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Emergency Alert System Test: One Month Away


Back in June, I blogged about the first national-level test of the Emergency Alert System that will take place on November 9 at 2 p.m. eastern. With the test now less than a month away, I wanted to put out a friendly reminder about what it means for you.

So here's an excerpt from my first blog post, with details about the test:

One of the most important communications tools that helps federal, state, local, territorial and tribal authorities issue emergency information and warnings to the public is the Emergency Alert System. This system is frequently used and tested at the local level, but to date it has never been tested on the national level. Chances are you have seen or heard the Emergency Alert System tested in your area many times, whether while watching your favorite TV show or listening to the radio.

What will people hear and see during the test?

On November 9, the public will hear a message indicating that “This is a test.” The audio message will be the same for both radio and television. However, the image on the screen and the text/crawl at the top of television screen may not be the same for all viewers. When the Emergency Alert System test is over, regular programming will resume.

How long will the test last?

We anticipate that the test will last approximately 3 minutes. While most messages, such as tsunami or hurricane warnings, are limited to two minutes by the emergency alert system, the Presidential message capability (which will be used in the national test) does not have a time limit. So to evaluate if the system properly interprets the Presidential message code in this test, the message duration must be longer than two minutes in length.

Since we first announced the test, we've been actively engaged with our partners at the Federal Communications Commission, our state, tribal, territorial and local partners, the broadcast community, and other key stakeholders to make sure the word gets out about the upcoming test, and we'll continue to spread the word in the coming weeks. I encourage you to visit the FCC website for more information about the test, including answers to some frequently asked questions.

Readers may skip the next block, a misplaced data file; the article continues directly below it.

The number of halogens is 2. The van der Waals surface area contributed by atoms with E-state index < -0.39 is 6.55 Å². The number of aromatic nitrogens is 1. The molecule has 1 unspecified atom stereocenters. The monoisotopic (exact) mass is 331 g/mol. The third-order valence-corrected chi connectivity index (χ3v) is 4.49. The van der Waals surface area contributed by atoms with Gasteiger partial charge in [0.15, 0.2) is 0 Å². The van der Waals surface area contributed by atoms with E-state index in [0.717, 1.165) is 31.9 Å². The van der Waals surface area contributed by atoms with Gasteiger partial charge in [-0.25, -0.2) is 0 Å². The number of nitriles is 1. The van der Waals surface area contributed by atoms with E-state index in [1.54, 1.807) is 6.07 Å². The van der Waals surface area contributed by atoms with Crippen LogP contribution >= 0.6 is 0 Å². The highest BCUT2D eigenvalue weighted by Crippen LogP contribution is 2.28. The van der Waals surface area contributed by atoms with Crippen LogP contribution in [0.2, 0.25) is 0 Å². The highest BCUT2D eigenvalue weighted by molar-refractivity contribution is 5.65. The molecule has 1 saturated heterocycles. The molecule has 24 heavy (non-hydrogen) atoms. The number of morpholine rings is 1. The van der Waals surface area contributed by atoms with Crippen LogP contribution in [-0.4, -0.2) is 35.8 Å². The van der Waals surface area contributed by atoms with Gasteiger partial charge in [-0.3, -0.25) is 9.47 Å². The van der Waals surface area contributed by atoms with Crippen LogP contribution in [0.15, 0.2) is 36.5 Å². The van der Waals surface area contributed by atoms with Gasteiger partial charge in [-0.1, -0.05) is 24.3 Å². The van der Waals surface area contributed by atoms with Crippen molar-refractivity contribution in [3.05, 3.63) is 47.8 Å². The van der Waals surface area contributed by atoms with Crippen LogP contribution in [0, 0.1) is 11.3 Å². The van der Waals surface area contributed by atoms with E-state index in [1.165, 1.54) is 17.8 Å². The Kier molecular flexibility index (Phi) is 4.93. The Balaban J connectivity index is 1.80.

Last Updated: 
02/06/2017 - 09:31


What if there is a real life emergency on that day and you will need to do a real alert won't the public just think that it is a test then and just ignore it

If there was an actual emergency they will tell you it is not a test....As well as the words will say across the screen that it is an emergency....just like it does for tornadoes, hurricanes, other severe emergencies....

Anonymous Let us pray it is Far from it. If a Real Emergency is on that day the whole World will Know.<br /><br />2005 YU55 nov 8, 2011<br /><br />The Lord's Little Helper<br />Paul Felix Schott

People also ignore tornado sirens or evacuation orders. You can't save everyone.

How will the public be expected to respond? Will you tell us what kind of test it is so we can practice the proper response?<br />Nora

You know what this article makes me aware of? That when this test is going to happen, how many are going to be at work? With no TV and no radio? What about hooking up the cell and smart phones? And the phone systems? Because without smart phones, cell phones and work phones...I'd be in the basement and something could happen and not have a clue.

So, you are saying the President will be able to use Fema to prempt all broadcasting whenever he/she wishes in order to present us with any message the president desires? I have seen this in Cuba..nice modle. Very unsettling.

Why at 2pm and not 2am? Why now? We never had a national test during the cold war, but now there seems to be such a need. Are they prepping for something to happen in 2012?

How about cellphones? Everybody has one. Your system is outdated. Should require phone makes to install am/fm chip in every phone and automatically turn on during emergency

Will the Civil Defense Sirens also go off?

Really, you guys, this is no different than the air raid sirens that would go off during the Vietnam war, or the little beeps that go off at different times during the day. It's gonna be just fine.<br /><br />Don't read too much into it and yes, we did have national tests during the Cold War. Constantly. Just because you didn't notice it, that didn't mean it wasn't conducted.

The reason they don't do it for cell phones is a combination of reasons. Privacy concerns, do not call lists and the fact that taking up cell phones for any length of time could prevent people from calling 911 in the event they have an emergency at the same time. Also the cost to call all cell phones at the same time would be a truly staggering amount and overwhelm all cell towers.

will this include HBO Cinamax and all thosetype channels like lifetime